Whether you’re a solopreneur or have a small scale law practice, we are bombarded constantly with the idea of accessing Social Media to grow our businesses or streamline it with the latest digital tools. I was fortunate to have recently sat down with Thomas Scwab of Inbound For eCommerce. Thomas is an experienced entrepreneur, writer, speaker, and someone who empowers those very same business people to easily understand and use digital tools to build a scalable, automated sales and marketing machine. He helps to develop high potential customers and actually implement inbound strategies.
In his diagnosis, Thomas felt we should be able to make systems work for us, because we all are smart enough. Our job is to make sure that we are staying in touch with customers and providing good quality service and good quality content. Essentially, social media visitors must be turned into customers, and then they have to be turned into “delighted advocates” who want to do business with us and who will tell others about their experience. There are great tools out there, and if we understand how to use them, they can amplify what we do.
When people say you should be on this Social Media platform or that one, you should ask the question: Why? What will it do for me? If you can understand the strategy, and it makes sense, then you need to do it. Don’t copy what others have done, create your own unique approach. You don’t want to be average.
- There seems to be a lot of confusion. People see others having success, but not realizing what it takes to utilize the most effective tools. They’re missing a key component in planning and strategizing to pull it together.
- The biggest question, unanswered, is often: How do I do that, and differentiate myself from the other lawyers?
- Start with the heart of your business. You ask yourself questions like, what kind of customers do you want? Who really energizes you? Who’s is profitable? Who’s the one you make so happy they go out and get you five more customers? That’s the person that you want to focus on.
- Once you understand your ideal client, then it makes it very clear what social media you need to be on, what platforms you need to be on, and how you can communicate with them. What questions do they have? How can I serve them? How can I give helpful content? If you have a clear picture at the first point of who your ideal customer is, everything becomes very easy and you can focus on proper demographics and psychographics
Really connecting with those you want to attract to your business truly is the bottom line. The automation process should always help you but not replace you. As we’ve said before, content is king whether it’s a quick video, or succinct substance on a blog. Connecting through the top two search engines (Google and YouTube) is definitely vital so people find your answers to their question. It is all sharable information for social media (like Facebook and Twitter). If people are finding you, then it is you who will get the notability and the trust.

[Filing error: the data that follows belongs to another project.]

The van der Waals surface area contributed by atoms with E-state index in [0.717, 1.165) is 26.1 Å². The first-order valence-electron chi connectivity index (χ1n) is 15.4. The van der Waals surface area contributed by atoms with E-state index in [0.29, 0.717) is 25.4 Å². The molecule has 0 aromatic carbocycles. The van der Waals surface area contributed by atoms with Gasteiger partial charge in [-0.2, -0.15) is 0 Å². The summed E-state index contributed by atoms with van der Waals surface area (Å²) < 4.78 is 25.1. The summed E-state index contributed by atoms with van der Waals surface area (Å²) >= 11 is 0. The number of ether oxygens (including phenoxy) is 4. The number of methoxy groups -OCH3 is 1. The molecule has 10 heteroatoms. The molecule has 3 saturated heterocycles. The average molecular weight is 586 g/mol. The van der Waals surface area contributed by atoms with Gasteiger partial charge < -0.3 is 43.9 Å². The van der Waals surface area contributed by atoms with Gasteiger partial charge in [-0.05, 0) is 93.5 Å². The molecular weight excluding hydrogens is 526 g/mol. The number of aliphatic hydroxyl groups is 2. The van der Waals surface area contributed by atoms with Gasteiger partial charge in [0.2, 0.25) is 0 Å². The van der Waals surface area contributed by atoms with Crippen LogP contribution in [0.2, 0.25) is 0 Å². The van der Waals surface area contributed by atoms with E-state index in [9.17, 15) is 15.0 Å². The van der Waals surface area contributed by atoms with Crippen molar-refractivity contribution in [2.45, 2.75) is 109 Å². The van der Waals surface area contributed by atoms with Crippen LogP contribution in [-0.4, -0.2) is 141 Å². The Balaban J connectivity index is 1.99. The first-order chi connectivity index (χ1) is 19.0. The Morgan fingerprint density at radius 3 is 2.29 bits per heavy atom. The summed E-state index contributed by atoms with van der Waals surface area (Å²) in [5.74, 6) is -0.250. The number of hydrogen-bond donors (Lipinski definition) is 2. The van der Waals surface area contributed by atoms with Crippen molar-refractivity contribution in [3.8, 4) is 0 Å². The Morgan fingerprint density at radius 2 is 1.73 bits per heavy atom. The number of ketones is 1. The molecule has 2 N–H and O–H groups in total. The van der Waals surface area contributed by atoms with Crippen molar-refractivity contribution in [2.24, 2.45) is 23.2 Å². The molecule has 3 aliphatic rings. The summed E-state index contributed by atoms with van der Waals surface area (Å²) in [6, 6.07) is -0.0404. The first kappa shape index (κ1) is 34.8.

Find out where your clients are spending their time. What kind of content do they like? Are they readers, do they like audio? Answer the questions people are asking, because if one person asks that question, you know there are others searching for it. You can’t always fit all the answers in a video or space limited blog, so here is why a call to action is so important: It sends them to your website, your address, your phone number. It’s the next step that counts!
Tools to get you there
- If you start with an easy content management system like WordPress it can serve you as a website. You can always hire someone to get you started.
- Next would be a comprehensive mailing system like Constant Contact, or MailChimp. These are best for keeping a database, staying engaged, and nurturing the business relationship.
- Social Media, depending on your type of practice, Facebook or LinkedIn are the two places to be. This can really measure your amplification
- Lastly, you need to look at analytics. The easiest is a free account with Google Analytics, but try not to get overwhelmed with it.
- Keep it simple and do something until you know it inside and out. Keep your content fresh. See what works best for the way you work, and don’t overwhelm yourself with too many new tools.
So where do you want to be? Where do you want your business to go? If you start with the end in mind, and research the tools, you will see how they can support you in getting there.
This is a transcript of a recorded live presentation. It is in spoken-word format. While we have cleaned up the transcript a bit for easier reading, it’s not in edited written-word format.